In this study we use idealized large-eddy simulations to quantify the relative impact of CCN and INP perturbations on the phase partitioning and dynamics of AMPS. The modeling framework developed in Solomon et al. (2015) to study the recycling of INPs has been extended to include prognostic CCN. The first set of simulations was designed to investigate the impact of relatively small perturbations in CCN compared to studies such as Morrison et al. (2008) and Kravitz et al. (2014) in mixed-phase conditions with essentially constant INPs on phase partitioning and cloud dynamics. It is found that increasing CCN by a factor of 2 increases LWP by 60 %–100 %, while decreasing CCN by a factor of 2 reduces LWP by less than 8 %, i.e., the impact is highly nonlinear. This change stems primarily from an increase in cloud longwave emissivity and associated increase in cloud-top cooling rates, connected to a decrease in droplet size. This elevated cooling rate causes the cloud-driven mixed layer to cool and deepen more rapidly. However, interestingly, this difference persists even when the cloud radiates as a blackbody, highlighting the influence of early changes to the system.
The sensitivity to CCN in this study is significantly larger than that found in the M-PACE case study by Morrison et al. (2008) and the ISDAC case study by Kravitz et al. (2014). The M-PACE and ISDAC case studies are useful as examples of the extreme range of conditions under which mixed-phase clouds exist. M-PACE took place in October over open water with large fluxes of heat and momentum from the surface into the cloud layer, while ISDAC took place during the spring when the Arctic Ocean was essentially ice covered and the cloud layer was decoupled from the surface layer.
In the M-PACE case study, increasing CCN by a factor of 5–6 resulted in an increase in LWP by 20 % and a decrease in IWP by 60 %. In the ISDAC case study, increasing CCN by a factor of 4 resulted in similar LWP and IWP until hour 12 when the more pristine cloud collapsed. A very interesting difference between this study and the two previous studies is that both the M-PACE and ISDAC studies found IWP to decrease when CCN was increased, while this study finds an increase in IWP due to increased longwave cooling and larger deposition rates. For the ISDAC case study this may be due to the continuous decrease in droplet number concentration, which would cause the cloud dynamics to spin down. This study also finds a significantly larger sensitivity to INPs than the M-PACE case study. The M-PACE case study found that a 10× increase in INPs resulted in a 120 % increase in IWP and a 23 % decrease in LWP, while this study finds increasing INPs by 2× results in a 60 % increase in IWP and a 36 % decrease in LWP. These differences need to be investigated further to identify the relative impact of different environmental conditions and model physics.
The differences between this study and the M-PACE and ISDAC studies are due in part to the different environmental conditions but the different sensitivities to both CCN and INPs are also due to the different parameterizations used in these models. Both the M-PACE and ISDAC studies essentially hold INPs fixed, while this study does not constrain INPs other than specifying an initial value. This allows for the vertical redistribution of particles throughout the domain, resulting in feedbacks between ice and droplet properties and cloud dynamics not included in the two previous case studies and in many climate and weather-scale models.
Additionally, the inclusion of prognostic CCN and INPs reveals a number of feedbacks that buffer the cloud system from collapsing. The first buffering feedback is the recycling of INPs, which was the focus of the Solomon et al. (2015) study. The IWP, and therefore phase partitioning between cloud ice and liquid, cannot be maintained without this feedback. However, the reservoir of INPs below the mixed layer would be depleted if cloud-driven mixed layer became coupled to the surface layer. The second interesting buffering feedback is the layering of the aerosols, with increased concentrations of CCN above cloud top and increased concentrations of INPs at the base of the mixed layer. As demonstrated in this paper, this layering contributes to the maintenance of the cloud liquid, which ultimately drives the dynamics of the cloud system. A third buffering feedback is the thinning of the liquid layer when INP concentrations are increased. The occurrence of this thinning does not produce complete glaciation, but instead causes the mixed-phase clouds to radiate as grey bodies and the radiative properties of the clouds to be more sensitive to aerosol perturbations.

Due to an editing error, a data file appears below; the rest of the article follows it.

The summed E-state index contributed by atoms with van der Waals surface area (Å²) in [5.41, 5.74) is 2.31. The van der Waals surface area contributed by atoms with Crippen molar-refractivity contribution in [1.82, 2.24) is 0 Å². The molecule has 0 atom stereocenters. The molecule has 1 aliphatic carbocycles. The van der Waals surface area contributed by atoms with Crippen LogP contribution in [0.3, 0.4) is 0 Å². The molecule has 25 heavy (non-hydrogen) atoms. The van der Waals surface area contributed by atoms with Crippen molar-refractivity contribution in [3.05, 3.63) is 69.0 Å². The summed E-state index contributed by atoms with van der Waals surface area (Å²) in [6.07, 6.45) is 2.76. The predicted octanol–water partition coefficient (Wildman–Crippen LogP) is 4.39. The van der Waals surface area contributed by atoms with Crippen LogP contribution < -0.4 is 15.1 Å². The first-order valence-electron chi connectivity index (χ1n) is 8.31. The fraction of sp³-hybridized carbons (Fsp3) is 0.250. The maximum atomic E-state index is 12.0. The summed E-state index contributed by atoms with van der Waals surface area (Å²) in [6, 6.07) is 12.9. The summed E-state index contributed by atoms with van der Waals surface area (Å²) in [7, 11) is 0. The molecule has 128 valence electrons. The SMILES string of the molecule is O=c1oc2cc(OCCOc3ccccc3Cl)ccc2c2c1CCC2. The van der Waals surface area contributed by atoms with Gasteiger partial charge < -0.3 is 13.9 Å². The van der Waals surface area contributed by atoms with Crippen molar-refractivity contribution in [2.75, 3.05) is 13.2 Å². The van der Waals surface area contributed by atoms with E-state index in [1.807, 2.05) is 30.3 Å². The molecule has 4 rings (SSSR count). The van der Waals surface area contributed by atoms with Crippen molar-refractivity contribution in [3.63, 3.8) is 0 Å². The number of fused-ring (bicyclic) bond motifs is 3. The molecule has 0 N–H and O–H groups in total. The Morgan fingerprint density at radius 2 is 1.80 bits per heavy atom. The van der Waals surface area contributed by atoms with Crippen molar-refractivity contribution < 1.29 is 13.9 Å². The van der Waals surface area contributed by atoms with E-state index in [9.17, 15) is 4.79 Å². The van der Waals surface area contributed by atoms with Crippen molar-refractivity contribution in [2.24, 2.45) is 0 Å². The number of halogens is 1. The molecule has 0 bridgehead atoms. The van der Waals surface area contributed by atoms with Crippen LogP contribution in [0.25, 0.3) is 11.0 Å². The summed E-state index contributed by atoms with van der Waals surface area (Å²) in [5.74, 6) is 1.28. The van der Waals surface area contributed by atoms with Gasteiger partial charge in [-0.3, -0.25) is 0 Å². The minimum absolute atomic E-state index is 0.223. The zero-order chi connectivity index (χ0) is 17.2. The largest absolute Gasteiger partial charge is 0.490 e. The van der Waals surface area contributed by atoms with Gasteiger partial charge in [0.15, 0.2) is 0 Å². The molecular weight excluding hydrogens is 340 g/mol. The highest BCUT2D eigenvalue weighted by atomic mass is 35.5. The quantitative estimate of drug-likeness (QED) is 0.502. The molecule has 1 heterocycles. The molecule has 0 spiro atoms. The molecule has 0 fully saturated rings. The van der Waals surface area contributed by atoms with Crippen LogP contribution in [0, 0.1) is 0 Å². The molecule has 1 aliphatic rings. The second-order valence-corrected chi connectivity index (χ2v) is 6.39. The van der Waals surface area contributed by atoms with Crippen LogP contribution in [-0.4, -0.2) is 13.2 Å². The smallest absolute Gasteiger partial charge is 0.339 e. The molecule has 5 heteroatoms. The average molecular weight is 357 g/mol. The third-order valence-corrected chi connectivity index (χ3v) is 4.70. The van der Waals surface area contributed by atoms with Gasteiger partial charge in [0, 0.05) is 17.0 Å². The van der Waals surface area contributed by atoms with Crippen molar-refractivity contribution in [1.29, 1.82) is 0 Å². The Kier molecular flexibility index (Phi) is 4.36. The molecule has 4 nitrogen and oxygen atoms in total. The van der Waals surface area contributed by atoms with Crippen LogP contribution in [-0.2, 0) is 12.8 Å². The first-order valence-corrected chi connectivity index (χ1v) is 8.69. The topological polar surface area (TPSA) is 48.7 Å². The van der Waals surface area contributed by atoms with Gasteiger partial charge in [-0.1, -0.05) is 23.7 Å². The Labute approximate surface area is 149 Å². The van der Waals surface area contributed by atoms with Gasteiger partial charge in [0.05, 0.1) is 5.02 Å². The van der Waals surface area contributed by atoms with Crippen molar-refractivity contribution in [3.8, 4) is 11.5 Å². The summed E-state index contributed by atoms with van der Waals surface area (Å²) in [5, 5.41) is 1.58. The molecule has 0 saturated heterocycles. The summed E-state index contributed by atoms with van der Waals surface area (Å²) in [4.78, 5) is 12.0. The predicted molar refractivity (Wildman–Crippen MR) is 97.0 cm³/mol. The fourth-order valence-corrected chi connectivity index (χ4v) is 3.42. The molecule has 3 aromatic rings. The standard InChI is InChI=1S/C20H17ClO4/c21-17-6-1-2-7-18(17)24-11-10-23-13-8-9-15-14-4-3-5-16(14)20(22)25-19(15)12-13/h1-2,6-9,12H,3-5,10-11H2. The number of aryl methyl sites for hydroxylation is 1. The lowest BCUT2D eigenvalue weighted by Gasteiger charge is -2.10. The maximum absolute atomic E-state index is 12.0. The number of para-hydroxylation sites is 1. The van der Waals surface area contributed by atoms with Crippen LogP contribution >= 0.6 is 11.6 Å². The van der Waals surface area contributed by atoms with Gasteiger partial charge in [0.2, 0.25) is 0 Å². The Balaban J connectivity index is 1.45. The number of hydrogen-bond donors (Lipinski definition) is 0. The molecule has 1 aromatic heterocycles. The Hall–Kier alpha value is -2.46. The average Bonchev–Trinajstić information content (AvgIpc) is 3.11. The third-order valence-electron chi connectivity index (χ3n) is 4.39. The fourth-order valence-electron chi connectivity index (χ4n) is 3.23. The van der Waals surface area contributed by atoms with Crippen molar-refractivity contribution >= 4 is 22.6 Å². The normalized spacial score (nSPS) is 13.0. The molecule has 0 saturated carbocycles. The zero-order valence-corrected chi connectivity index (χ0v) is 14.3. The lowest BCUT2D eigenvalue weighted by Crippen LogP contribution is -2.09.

Ultimately, enhanced observations of the vertical structure of cloud microphysics and aerosol properties are required. Recent work by the DOE ARM program to operate unmanned aircraft and tethered balloons has provided new perspectives on these quantities and the dynamic and thermodynamic conditions supporting these cloud systems (de Boer et al., 2018). Such observational efforts should continue to be pursued further to help constrain the sensitivities demonstrated by numerical studies as presented here.
The model code and data used in this study are available from the corresponding author upon request (firstname.lastname@example.org).
AS and GdB conducted the study design. AS carried out the modeling work. Data analysis was done by AS and GdB. AS wrote the manuscript. JMC, AM, MDS, MM, and CC interpreted data and edited the manuscript. All the authors commented on and discussed the manuscript.
The authors declare that they have no conflict of interest.
This research was supported by the US Department of Energy (DOE) Atmospheric Systems Research (ASR) program (DE-SC0013306) and the National Oceanic and Atmospheric Administration (NOAA) Physical Sciences Division (PSD). Additionally, measurements used in this study were supported by the US Department of Energy Atmospheric Radiation Measurement (ARM) program. The authors thank Graham Feingold for insightful comments. Edited by: Christopher Hoyle Reviewed by: two anonymous referees